On Aviation in the Early 1920's:
"At that time aviation was very dangerous and the greatest danger was starvation. The best chance for a good meal was an invitation as an after dinner speaker."
To a young, nervous pilot on his second or third solo flight:
"Young man, when I started to fly, we did not know if the airplane or the pilot was capable of flight. In your case, 50% of the problem has been solved"
To a 16 year old aviatrix Elinor Smith:
"It is much better to learn (flying) while young. One is so unaware of what is impossible."
"Never promise a customer anything you are not sure you can achieve."
"According to the laws of aerodynamics, the bumblebee can't fly, but the bumblebee doesn't know the laws of aerodynamics, so it goes ahead and flies."
"America can be proud of the pioneering period, which (the Wright brothers) started, was completed and closed by another great American, Charles Lindbergh, and his wonderful flight of May 21, 1927. Before his flight, aviation was a hobby...after his flight, it became a profession."
"The aeronautical engineer always struggles with what might be termed a three-cornered problem. He must get speed, load capacity, and flying range and to accent any one, he must sacrifice the other."
"We feel justified in considering the American Clipper (S-40) the forerunner of a series of other glorious clipper ships that established American airline operation across all the oceans."
On Being An American:
In response to a request from the Associated Press on April 20, 1941 as part of "I am an American Day" Igor responded as follows:
I am proud to be an American because this great country always has been the traditional carrier of idealism, good will, and help all over the world wherever there is need or suffering.
For myself and my four American-born sons, I am happy and proud to be a citizen of this great, powerful, free country that has no reason to envy or fear any country in the world."
"A flying machine rising directly from the ground by the action of a lifting propeller was most appealing to my imagination."
"The whole art of aeronautics, all of man's accumulated experience in mechanical flight, has contributed to the development of direct-lift operation."
"The helicopter approaches closer than any other (vehicle) to fulfillment of mankind's ancient dream of the flying horse and the magic carpet."
"In September (1939), the helicopter made its first flight. The "first flight" is somewhat of an ambitious term, but anyway the ship is off the ground probably 3" to 5" high, probably for a few seconds... that was all."
During the very earliest flight we extensively used slow motion (filming) and this was for two reasons. One- the ship...was rather unsteady and the slow motion changed this to a considerably less risky and less bumpy flight. Another thing...due to slow motion the very short flights looked much longer - about twice longer - which was good. Now, a little later, the slow motion no longer was necessary because we could produce reasonably long flights."
"It would be right to state that, with the successful flight of the XR-4 in the summer of 1942, the helicopter became a reality in the United States."
"Two rotors are like two women in the kitchen; you might think they would do twice as much work, but the efficiency of each is lowered by 35 percent."
"For me, the greatest source of comfort and satisfaction is the fact that our helicopters have saved up to the present time (1969) over fifty thousand lives and still continue with their rescue missions. I consider this to be the most glorious page in the history of aviation." (Today, 2012, the number is close to two million lives saved.)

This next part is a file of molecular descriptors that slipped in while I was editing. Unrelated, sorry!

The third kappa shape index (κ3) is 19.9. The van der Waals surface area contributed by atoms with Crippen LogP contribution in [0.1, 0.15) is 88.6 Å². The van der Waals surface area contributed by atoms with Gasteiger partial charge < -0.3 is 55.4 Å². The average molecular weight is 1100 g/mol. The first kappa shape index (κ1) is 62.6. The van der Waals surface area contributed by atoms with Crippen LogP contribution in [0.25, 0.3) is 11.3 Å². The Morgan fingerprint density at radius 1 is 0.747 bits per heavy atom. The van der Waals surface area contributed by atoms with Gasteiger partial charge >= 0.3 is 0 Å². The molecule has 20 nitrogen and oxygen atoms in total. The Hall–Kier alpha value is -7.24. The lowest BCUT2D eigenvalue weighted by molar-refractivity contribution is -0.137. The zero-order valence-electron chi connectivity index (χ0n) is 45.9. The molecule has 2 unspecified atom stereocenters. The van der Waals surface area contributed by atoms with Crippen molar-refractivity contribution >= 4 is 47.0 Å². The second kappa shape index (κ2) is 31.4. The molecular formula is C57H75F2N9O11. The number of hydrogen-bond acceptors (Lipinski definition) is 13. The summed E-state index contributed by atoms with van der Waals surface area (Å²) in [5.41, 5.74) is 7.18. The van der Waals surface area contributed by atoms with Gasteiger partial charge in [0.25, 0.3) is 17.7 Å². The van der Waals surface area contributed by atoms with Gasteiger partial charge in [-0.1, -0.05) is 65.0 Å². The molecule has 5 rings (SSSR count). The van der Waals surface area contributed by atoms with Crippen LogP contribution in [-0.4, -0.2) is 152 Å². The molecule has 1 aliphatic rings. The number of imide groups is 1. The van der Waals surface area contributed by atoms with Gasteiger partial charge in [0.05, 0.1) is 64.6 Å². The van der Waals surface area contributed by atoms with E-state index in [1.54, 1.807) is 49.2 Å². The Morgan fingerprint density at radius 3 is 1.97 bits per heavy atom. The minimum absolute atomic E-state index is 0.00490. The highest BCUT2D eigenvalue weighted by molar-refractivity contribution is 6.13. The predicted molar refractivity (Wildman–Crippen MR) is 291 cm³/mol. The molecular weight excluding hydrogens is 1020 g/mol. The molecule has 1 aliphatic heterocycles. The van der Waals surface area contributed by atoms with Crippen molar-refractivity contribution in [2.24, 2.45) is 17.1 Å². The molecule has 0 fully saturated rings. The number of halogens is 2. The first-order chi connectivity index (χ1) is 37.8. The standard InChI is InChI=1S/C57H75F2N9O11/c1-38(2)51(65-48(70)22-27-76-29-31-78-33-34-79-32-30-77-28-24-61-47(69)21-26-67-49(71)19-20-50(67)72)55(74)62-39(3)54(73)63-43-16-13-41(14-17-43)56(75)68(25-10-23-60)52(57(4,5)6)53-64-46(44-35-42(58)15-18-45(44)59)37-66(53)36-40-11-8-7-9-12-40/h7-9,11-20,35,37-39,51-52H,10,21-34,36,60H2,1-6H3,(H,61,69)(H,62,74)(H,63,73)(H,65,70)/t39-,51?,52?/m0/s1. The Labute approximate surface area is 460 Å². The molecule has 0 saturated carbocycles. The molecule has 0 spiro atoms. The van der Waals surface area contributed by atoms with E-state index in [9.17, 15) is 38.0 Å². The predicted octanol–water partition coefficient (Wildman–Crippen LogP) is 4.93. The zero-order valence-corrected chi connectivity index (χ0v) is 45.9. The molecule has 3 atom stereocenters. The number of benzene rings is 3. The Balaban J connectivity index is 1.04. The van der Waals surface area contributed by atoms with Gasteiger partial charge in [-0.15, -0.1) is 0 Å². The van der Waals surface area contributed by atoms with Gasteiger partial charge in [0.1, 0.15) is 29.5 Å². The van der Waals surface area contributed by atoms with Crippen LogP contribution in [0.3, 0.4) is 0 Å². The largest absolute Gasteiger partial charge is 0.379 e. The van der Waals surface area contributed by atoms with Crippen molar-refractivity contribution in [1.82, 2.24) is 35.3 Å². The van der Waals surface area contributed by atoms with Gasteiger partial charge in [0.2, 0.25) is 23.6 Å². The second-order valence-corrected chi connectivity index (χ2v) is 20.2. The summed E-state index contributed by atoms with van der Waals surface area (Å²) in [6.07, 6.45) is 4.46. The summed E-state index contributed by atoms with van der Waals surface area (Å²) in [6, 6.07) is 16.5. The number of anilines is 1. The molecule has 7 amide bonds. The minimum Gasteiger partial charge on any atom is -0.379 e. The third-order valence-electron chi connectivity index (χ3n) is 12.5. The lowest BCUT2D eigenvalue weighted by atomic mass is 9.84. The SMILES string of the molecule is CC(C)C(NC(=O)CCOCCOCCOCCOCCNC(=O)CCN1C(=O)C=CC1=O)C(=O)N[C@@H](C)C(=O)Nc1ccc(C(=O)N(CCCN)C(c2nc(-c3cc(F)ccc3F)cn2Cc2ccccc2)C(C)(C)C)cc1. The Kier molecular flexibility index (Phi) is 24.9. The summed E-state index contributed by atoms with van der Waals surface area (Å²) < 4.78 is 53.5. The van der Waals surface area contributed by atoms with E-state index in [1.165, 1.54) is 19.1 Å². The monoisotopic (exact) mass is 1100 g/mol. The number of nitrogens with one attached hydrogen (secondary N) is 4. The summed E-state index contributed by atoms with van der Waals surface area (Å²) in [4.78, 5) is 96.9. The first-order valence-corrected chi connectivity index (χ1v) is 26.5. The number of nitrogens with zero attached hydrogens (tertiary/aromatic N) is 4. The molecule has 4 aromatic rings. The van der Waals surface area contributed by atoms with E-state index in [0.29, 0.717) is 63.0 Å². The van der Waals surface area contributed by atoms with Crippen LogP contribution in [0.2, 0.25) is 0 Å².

"The many interesting flight activities and great variety of service rendered by the helicopter are well known, the most important being the saving of many thousands of lives."
"It would be right to say that the helicopter's role in saving lives represents one of the most glorious pages in the history of human flight"
"We, the designers and builders of airplanes, would be building something useless and worthless if it wouldn't be for the skill and courage of our airmen."
"If a man is in need of rescue, an airplane can come in and throw flowers on him, and that's just about all. But a direct lift aircraft could come in and save his life."
"Engineering is a living branch of human activity and its frontiers are by no means exhausted."
"The list of impossibilities, for aviation could go on and on, and only as time and the unexpectedly brilliant development of flying progressed, was it finally recognized that the most dangerous forecast in aviation is to predict the impossibility of something."
"Here in America, I found the confirmation of my hopes and came to understand the reason for success of this great country - It was the free initiative and free work of a free people. It was the result of the fundamental idea of...'Life, Liberty, and the Pursuit of Happiness...'. This has been, and still remains, the wisest and most constructive formula upon which a free, progressive, and successful human society can be founded."
"In respect to the problem of free take-off and free landing on any spot on the earth, the aeroplane proved to be the most hopeless vehicle ever designed."
Sikorsky X2 Technology(TM) Demonstration Helicopter
"In improving the situation, science and human intellect are capable of performing miraculous work, provided only that they are guided and directed by the intellect of the higher order - spiritual wisdom. Without such guidance, science and intellect are absolutely blind and completely unreliable."
"Truth in politics is optional - Truth in engineering is mandatory."
Compiled and Edited by:
Igor I. Sikorsky Historical Archives-
Vinny Devine and Sergei Sikorsky
last update MAY 7, 2013